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I went to see "Black Snake Moan" today.

I went to see the Samuel L. Jackson, Christina Ricci film "Black Snake Moan" today, largely because Jackson was in it (he's usually good value, even if the film wasn't). God strike me down if that wasn't a strange film.

It's set in rural Mississippi and sees Jackson play a farmer who stumbles across a "woman of easy virtue" (Ricci) who has been beaten unconscious by a supposed friend (of hers) at the end of his farm drive. She has a raging temperature, so he decides to guide her back to health. As she flits in and out of consciousness, he does a little digging about her and decides to "get her to mend her ways."

It turns out (as often seems to be the case in this sort of thing) that both she and Jackson seems to have had a troubled past (as does her boyfriend, who's played by Justin Timberlake) and I'll give the film credit for not necessarily giving the characters a happy ending. What does irritate me is that Ricci seems to have turned into a stick insect.

Don't get me wrong, the film called for a woman who you could believe would be able to easily garner the attention of men (which Ricci does), but I remember her from The Addams Family films (and Ally McBeal to a lesser extent) and I'd always mentally filed her away as "pretty in an interesting way." Had I not known her, I wouldn't've made a connection to her previous work straight away. She was far too thin (anorexically so I think and I've had 2 sisters with it so I know a thing about it myself). That more than anything gets on my nerves. I have "unresolved issues" I think when it comes to people's relationships with food and this film didn't help in that regard.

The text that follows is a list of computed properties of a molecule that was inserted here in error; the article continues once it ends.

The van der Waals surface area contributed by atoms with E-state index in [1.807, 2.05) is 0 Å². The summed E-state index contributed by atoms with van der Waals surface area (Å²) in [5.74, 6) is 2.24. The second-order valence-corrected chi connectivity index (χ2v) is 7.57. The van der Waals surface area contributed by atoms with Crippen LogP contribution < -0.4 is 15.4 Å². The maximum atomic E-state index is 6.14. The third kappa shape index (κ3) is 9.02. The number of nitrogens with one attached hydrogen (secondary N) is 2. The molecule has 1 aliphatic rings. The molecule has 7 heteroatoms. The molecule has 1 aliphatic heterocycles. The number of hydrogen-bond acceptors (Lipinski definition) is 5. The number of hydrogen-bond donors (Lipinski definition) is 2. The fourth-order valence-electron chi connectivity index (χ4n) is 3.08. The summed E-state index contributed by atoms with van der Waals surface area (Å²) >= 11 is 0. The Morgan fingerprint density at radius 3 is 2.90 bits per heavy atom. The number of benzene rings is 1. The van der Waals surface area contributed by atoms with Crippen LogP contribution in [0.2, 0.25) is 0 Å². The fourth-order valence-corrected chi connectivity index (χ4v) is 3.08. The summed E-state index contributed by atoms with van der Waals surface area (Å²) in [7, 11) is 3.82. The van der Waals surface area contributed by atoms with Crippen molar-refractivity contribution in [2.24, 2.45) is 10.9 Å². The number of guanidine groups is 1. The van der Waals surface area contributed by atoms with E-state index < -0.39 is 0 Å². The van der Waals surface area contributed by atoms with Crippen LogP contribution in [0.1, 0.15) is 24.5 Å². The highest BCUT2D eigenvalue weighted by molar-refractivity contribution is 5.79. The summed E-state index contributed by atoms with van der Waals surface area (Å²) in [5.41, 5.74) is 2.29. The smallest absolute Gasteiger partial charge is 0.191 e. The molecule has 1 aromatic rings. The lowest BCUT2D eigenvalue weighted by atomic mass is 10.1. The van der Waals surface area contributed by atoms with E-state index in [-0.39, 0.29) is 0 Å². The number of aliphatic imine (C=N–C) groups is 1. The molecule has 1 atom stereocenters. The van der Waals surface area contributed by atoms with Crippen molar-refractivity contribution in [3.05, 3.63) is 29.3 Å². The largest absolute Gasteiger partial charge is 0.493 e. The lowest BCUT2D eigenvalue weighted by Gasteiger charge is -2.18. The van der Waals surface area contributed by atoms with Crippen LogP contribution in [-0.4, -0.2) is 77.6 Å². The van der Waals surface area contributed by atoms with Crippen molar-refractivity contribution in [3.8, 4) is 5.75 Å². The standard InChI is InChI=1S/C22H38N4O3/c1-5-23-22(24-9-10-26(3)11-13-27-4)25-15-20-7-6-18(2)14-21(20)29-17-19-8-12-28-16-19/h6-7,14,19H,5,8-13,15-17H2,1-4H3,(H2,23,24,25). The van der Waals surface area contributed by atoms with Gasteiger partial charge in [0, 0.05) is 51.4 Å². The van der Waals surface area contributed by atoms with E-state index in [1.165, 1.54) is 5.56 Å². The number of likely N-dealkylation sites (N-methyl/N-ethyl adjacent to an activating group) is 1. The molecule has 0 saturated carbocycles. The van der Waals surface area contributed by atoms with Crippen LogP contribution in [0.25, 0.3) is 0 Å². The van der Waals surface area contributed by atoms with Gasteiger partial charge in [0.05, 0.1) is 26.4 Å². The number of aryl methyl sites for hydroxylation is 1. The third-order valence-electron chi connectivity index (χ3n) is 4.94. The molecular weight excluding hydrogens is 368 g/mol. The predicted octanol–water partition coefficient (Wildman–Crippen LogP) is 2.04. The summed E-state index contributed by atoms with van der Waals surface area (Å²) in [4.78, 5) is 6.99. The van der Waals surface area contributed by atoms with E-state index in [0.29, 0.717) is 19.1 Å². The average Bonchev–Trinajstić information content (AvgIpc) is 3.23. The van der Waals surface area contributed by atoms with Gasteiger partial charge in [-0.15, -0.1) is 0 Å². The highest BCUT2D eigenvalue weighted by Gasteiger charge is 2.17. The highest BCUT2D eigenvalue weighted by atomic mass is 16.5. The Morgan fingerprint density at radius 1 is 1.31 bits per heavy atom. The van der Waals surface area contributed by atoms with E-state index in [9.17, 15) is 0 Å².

There is one other thing I noticed. The audience was 85-90% African American and of the 10-15% that were white, most seem to have come with African-American partners, boyfriends, girlfriends, wives and husbands. This got me thinking. There seems to be a lot more films, radio and television that are aimed at a black audience in American, especially when it is compared to England. In England I can think of two programs that you might argue were for black audiences, and both were on the television in the 1970s and 1980s. There are black-Britons in other shows, but I can't think of one where they make up the majority of the characters.

I'm in two minds as to whether this is a good thing. I can understand the argument that people make when they say that things need to be made that speak to a black audience, but at the same time, part of me is wary about telling anyone to "go off somewhere and enjoy your thing, while I enjoy my thing" and I wonder if that happens more in the US than the UK.

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jamiebowen0306
jamiebowen0306

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